Sunday, February 10, 2013

Revisiting Craft in America

While I've been working on gaining proficiency in peyote stitch and constructing my quilt top I have been watching the episodes of Craft in America online at the PBS Video site: .

There are nine full-length episodes at the website link above that have appeared on PBS and that can be watched over and over; this page  offers links to details of each episode with even more information about each artist's work. For instance, in the Threads episode Therese Agnew describes the process of making a quilt entirely of designer labels from clothing; the "Education" link leads to a photograph of the piece, Portrait of a Textile Worker (2005) .

Not only are these nine episodes of interviews with fine craftsmen educational but they are inspirational.  I find myself working more carefully on my current projects and grabbing my sketchbook more frequently to make notes about future projects.

Craft in America is documented on video and in a companion book; both resources are available directly from PBS: or, of course, at other online video and book sources.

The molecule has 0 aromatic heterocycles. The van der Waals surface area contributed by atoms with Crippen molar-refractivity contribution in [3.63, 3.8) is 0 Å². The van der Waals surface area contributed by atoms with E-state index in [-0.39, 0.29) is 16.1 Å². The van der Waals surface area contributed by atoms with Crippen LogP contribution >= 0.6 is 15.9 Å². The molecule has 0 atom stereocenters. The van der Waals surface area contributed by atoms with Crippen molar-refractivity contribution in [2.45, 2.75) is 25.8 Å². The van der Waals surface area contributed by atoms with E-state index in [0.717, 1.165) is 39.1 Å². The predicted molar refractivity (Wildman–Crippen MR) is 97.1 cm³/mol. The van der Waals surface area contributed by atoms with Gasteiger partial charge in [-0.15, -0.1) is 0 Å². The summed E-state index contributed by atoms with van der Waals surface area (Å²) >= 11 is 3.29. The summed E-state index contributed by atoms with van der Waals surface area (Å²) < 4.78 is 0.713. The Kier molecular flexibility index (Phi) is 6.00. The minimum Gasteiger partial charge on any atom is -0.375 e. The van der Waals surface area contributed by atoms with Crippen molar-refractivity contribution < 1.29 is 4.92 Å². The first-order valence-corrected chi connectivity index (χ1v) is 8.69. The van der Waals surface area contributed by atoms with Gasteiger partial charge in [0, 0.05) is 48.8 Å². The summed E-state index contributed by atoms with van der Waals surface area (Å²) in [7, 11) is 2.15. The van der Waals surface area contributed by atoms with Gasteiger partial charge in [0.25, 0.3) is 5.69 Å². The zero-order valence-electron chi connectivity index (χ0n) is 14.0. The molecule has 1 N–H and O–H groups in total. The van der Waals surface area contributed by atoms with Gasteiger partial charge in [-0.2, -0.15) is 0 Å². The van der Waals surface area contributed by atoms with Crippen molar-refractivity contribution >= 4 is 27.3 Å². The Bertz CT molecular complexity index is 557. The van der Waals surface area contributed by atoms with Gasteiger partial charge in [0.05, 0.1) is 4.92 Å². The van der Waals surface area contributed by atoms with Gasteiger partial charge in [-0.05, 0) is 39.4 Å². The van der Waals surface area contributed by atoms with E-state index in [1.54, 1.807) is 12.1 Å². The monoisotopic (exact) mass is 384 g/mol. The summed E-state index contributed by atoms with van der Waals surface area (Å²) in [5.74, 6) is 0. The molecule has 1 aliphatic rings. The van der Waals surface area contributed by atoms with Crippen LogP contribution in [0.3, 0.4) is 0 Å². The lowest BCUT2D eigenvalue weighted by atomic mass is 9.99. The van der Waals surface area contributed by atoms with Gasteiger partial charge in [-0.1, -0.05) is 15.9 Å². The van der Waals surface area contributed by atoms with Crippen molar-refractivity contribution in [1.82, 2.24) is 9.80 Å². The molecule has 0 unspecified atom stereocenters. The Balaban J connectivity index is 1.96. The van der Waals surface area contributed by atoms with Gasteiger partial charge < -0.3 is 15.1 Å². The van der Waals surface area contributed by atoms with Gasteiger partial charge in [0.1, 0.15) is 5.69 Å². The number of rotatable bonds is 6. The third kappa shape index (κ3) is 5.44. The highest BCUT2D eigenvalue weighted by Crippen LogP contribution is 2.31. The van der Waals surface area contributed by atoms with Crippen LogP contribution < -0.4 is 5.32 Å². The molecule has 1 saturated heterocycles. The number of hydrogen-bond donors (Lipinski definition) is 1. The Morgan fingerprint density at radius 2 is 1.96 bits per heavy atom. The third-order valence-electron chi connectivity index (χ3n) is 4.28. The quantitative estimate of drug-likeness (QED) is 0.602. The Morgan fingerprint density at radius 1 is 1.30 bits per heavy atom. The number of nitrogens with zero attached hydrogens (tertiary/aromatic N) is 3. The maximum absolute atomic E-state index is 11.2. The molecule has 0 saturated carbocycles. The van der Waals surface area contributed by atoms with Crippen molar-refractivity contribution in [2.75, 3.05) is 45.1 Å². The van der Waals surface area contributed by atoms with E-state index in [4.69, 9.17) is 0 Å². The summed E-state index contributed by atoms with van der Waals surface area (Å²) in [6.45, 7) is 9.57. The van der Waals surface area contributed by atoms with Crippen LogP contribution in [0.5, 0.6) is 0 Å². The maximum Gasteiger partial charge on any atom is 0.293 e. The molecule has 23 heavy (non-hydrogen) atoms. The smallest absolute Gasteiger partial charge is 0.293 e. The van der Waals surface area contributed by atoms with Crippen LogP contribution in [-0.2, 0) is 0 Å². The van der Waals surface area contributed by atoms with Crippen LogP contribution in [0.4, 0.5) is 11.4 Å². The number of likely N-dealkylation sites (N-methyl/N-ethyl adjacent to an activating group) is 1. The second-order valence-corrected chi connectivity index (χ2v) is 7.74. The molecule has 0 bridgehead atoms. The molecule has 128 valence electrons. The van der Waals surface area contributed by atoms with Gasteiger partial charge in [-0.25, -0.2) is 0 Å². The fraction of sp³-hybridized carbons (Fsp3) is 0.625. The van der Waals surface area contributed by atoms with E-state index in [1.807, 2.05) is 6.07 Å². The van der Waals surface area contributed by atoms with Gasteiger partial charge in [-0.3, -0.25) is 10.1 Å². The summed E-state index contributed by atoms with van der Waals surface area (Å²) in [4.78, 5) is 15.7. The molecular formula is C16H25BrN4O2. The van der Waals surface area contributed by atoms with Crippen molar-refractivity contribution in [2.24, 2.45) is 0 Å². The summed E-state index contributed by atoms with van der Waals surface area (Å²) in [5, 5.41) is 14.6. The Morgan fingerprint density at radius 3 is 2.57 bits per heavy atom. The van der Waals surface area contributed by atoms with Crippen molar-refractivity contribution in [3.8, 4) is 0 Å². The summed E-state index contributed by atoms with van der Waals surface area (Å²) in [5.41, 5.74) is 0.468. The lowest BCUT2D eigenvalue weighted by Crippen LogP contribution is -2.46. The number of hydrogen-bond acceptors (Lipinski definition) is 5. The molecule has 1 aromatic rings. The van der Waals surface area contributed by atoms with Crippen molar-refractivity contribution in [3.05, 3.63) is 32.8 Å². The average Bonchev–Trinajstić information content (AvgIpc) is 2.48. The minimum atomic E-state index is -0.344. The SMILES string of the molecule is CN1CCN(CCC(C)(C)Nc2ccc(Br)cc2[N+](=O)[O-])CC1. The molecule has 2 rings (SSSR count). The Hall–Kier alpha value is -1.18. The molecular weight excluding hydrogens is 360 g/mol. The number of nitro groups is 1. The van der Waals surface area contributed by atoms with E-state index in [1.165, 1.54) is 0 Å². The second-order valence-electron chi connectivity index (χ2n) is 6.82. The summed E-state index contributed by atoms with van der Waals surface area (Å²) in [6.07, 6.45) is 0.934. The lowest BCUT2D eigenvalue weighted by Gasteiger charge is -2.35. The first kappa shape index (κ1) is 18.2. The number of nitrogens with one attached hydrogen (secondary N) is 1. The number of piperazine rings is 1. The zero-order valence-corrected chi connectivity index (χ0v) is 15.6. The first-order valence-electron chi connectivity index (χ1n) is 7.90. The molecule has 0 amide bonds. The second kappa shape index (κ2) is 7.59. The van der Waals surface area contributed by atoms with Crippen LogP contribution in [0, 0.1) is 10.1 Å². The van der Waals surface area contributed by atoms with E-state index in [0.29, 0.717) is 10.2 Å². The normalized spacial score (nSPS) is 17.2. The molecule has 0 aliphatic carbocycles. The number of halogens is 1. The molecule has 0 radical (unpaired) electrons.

Whether you want company in your studio while you work or want to take a break from working and want to enjoy other craftsmen's work, I highly recommend that you take a look at Craft in America.

Tuesday, February 5, 2013

Making a Quilt

The quilt on my bed is 20 years old and has been in constant use since it was made. The fabrics are faded slightly, but mainly I'm tired of it and ready for fresh colors and patterns.

I've been an admirer of Denyse Schmidt quilts and fabrics  for years, and found a complete set of her Flea Market Fancy fat quarters at Beth Louche's StashModernFabric on Etsy . I'm alternating squares of Schmidt's fabric with some PFD Kona Cotton that I bought for dyeing a couple of years ago.

The layout is made with one inch squares of 19 of the prints on white cotton and I like it so much I may stitch the squares to the background and quilt it as a wall piece.

I was inspired to use contemporary prints and a very simple block design by following Rita Hodge on her Australian website, Red Pepper Quilts . I love the clean, fresh fabrics that she uses with unexpected bindings. I also want to complete this bed covering as quickly as I can and get on to other projects.